Feature Article

Diabetic nephropathy: the good, the bad and the ugly

Rob MacGinley, Chris Gilfillan
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Diabetic nephropathy is a common disorder with a variable presentation and course. Aggressive treatment of risk factors (hyperglycaemia, hypertension and dyslipidaemia) can slow progression of this condition, as illustrated by three patients whose disease courses differ widely.

Key Points

  • Diabetic nephropathy is becoming more common in general practice; around one-third of patients with diabetes have nephropathy.
  • Patient presentations with diabetic nephropathy vary, and progression depends on control of risk factors.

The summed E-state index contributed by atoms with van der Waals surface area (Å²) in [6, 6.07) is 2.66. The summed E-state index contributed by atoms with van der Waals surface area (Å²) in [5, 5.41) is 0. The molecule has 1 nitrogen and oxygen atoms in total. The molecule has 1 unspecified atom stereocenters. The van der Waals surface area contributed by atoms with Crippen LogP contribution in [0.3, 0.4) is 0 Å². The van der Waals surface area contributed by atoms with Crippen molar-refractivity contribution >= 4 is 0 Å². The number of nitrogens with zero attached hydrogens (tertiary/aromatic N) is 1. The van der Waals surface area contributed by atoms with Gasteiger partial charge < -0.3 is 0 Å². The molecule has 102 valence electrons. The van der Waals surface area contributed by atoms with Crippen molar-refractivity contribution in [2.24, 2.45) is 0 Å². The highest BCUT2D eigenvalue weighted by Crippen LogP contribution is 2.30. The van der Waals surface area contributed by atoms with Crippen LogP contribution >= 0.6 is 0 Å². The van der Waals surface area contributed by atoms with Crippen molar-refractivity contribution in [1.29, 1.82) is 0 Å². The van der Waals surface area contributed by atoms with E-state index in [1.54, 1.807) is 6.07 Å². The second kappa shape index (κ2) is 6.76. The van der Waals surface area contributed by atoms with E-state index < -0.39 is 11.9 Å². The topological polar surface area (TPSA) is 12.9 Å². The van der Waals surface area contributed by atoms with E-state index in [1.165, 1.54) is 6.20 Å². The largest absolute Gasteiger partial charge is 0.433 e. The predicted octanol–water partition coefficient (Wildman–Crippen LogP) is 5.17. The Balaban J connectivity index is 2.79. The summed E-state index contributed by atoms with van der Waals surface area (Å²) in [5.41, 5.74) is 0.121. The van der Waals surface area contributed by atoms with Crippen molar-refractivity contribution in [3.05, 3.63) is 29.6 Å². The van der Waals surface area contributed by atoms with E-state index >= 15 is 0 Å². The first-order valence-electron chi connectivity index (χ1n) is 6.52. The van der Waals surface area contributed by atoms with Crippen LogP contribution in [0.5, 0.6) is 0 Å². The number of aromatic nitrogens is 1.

• Progression is slowed by good control of hypertension, use of ACE inhibitors, good glycaemic control and proteinuria reduction.
  • Newer agents exist for diabetic control but glycaemic control that is too tight can be as harmful as control that is too loose.
  • Patients with diabetic nephropathy should be specifically assessed for acid–base and electrolyte disorders.

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